Take the 2-minute tour ×
Stack Overflow is a question and answer site for professional and enthusiast programmers. It's 100% free, no registration required.

I have this sample code where I'm defining an array but it doesn't compile:

$ cat a.go
package f
func t() []int  {
    arr := [] int {
        1,
        2
    }
    return arr
}

oreyes@OREYES-WIN7 ~/code/go
$ go build a.go
# command-line-arguments
.\a.go:5: syntax error: unexpected semicolon or newline, expecting }
.\a.go:7: non-declaration statement outside function body
.\a.go:8: syntax error: unexpected }

However if I remove the newline it works:

$ cat a.go
package f
func t() []int  {
    arr := [] int {
        1,
        2 }
    return arr
}

oreyes@OREYES-WIN7 ~/code/go
$ go build a.go

Howcome?

share|improve this question

2 Answers 2

up vote 6 down vote accepted

Simply put a comma (,) at the end of all lines containing elements of the array:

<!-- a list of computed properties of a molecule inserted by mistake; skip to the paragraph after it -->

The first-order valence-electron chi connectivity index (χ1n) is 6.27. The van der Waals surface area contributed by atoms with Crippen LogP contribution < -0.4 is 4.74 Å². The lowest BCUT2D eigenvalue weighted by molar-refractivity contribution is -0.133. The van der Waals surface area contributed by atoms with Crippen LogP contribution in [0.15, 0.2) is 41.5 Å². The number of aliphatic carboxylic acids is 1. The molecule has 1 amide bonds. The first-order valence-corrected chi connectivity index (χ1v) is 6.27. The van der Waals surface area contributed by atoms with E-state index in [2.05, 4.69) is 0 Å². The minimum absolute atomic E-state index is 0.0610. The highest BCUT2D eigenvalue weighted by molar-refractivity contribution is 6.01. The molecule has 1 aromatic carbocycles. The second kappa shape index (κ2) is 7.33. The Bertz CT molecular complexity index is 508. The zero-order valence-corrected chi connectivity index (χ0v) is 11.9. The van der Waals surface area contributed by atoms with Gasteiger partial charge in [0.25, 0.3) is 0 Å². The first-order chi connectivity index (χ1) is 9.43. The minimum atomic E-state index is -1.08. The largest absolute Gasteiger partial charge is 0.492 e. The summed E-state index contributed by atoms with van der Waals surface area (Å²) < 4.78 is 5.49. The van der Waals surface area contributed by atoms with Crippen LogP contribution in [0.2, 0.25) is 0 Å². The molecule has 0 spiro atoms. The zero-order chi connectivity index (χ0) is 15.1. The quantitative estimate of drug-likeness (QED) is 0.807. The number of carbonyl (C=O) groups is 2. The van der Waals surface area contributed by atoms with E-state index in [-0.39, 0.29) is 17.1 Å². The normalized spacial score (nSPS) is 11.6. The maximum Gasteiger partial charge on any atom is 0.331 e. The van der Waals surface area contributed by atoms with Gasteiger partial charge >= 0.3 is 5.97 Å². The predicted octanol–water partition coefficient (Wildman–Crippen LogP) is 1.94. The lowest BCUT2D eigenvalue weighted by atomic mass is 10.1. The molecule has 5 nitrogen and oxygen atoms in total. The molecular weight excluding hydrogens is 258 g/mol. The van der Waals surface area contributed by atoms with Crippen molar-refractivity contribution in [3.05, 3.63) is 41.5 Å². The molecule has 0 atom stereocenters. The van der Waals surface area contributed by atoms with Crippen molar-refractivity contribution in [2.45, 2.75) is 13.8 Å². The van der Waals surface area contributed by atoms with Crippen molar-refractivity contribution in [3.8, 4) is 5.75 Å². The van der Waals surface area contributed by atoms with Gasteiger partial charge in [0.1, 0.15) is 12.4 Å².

arr :=  [] func(int) int {
    func( x int ) int { return x + 1 },
    func( y int ) int { return y * 2 }, // A comma (to prevent automatic semicolon insertion)
}
share|improve this answer

When the input is broken into tokens, a semicolon is automatically inserted into the token stream at the end of a non-blank line if the line's final token is

an identifier an integer, floating-point, imaginary, character, or string literal one of the keywords break, continue, fallthrough, or return one of the operators and delimiters ++, --, ), ], or }

source : http://golang.org/doc/go_spec.html#Semicolons

There's a semicolon inserted at the end of this line :

func( y int ) int { return y * 2 }

There are a few cases like that where you need to know this rule because it prevents the formating you'd like to have.

share|improve this answer

Your Answer

 
discard

By posting your answer, you agree to the privacy policy and terms of service.

Not the answer you're looking for? Browse other questions tagged or ask your own question.